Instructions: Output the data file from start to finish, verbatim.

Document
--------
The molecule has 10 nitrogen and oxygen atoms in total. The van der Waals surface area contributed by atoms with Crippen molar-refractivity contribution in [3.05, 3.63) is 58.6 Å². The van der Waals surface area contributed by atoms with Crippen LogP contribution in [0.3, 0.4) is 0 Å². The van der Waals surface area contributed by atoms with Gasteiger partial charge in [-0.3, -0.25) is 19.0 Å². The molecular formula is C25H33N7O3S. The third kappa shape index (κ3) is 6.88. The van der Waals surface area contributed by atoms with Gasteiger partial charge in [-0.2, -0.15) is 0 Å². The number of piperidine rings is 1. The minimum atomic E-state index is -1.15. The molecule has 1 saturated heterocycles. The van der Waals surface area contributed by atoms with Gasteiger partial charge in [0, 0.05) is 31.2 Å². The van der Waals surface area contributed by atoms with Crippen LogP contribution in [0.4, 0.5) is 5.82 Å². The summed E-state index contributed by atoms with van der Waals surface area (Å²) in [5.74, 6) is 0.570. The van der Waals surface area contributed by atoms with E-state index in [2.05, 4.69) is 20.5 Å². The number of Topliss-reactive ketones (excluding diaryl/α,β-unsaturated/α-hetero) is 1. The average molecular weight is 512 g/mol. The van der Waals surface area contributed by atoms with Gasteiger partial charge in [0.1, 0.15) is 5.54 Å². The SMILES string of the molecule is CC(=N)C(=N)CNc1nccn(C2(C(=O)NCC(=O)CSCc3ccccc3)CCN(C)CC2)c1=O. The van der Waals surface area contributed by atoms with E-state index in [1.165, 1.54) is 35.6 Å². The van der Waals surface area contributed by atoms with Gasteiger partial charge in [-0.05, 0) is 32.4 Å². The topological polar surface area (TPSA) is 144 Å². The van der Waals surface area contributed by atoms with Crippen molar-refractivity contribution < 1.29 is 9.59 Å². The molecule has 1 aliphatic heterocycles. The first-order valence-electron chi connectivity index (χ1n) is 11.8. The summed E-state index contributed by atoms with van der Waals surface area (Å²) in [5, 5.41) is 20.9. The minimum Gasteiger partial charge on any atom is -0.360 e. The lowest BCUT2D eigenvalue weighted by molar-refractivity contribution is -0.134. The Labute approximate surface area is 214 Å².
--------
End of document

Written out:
The molecule has 10 nitrogen and oxygen atoms in total. The van der Waals surface area contributed by atoms with Crippen molar-refractivity contribution in [3.05, 3.63) is 58.6 Å². The van der Waals surface area contributed by atoms with Crippen LogP contribution in [0.3, 0.4) is 0 Å². The van der Waals surface area contributed by atoms with Gasteiger partial charge in [-0.3, -0.25) is 19.0 Å². The molecular formula is C25H33N7O3S. The third kappa shape index (κ3) is 6.88. The van der Waals surface area contributed by atoms with Gasteiger partial charge in [-0.2, -0.15) is 0 Å². The number of piperidine rings is 1. The minimum atomic E-state index is -1.15. The molecule has 1 saturated heterocycles. The van der Waals surface area contributed by atoms with Gasteiger partial charge in [0, 0.05) is 31.2 Å². The van der Waals surface area contributed by atoms with Crippen LogP contribution in [0.4, 0.5) is 5.82 Å². The summed E-state index contributed by atoms with van der Waals surface area (Å²) in [5.74, 6) is 0.570. The van der Waals surface area contributed by atoms with E-state index in [2.05, 4.69) is 20.5 Å². The number of Topliss-reactive ketones (excluding diaryl/α,β-unsaturated/α-hetero) is 1. The average molecular weight is 512 g/mol. The van der Waals surface area contributed by atoms with Gasteiger partial charge in [0.1, 0.15) is 5.54 Å². The SMILES string of the molecule is CC(=N)C(=N)CNc1nccn(C2(C(=O)NCC(=O)CSCc3ccccc3)CCN(C)CC2)c1=O. The van der Waals surface area contributed by atoms with E-state index in [1.165, 1.54) is 35.6 Å². The van der Waals surface area contributed by atoms with Gasteiger partial charge in [-0.05, 0) is 32.4 Å². The topological polar surface area (TPSA) is 144 Å². The van der Waals surface area contributed by atoms with Crippen molar-refractivity contribution < 1.29 is 9.59 Å². The molecule has 1 aliphatic heterocycles. The first-order valence-electron chi connectivity index (χ1n) is 11.8. The summed E-state index contributed by atoms with van der Waals surface area (Å²) in [5, 5.41) is 20.9. The minimum Gasteiger partial charge on any atom is -0.360 e. The lowest BCUT2D eigenvalue weighted by molar-refractivity contribution is -0.134. The Labute approximate surface area is 214 Å².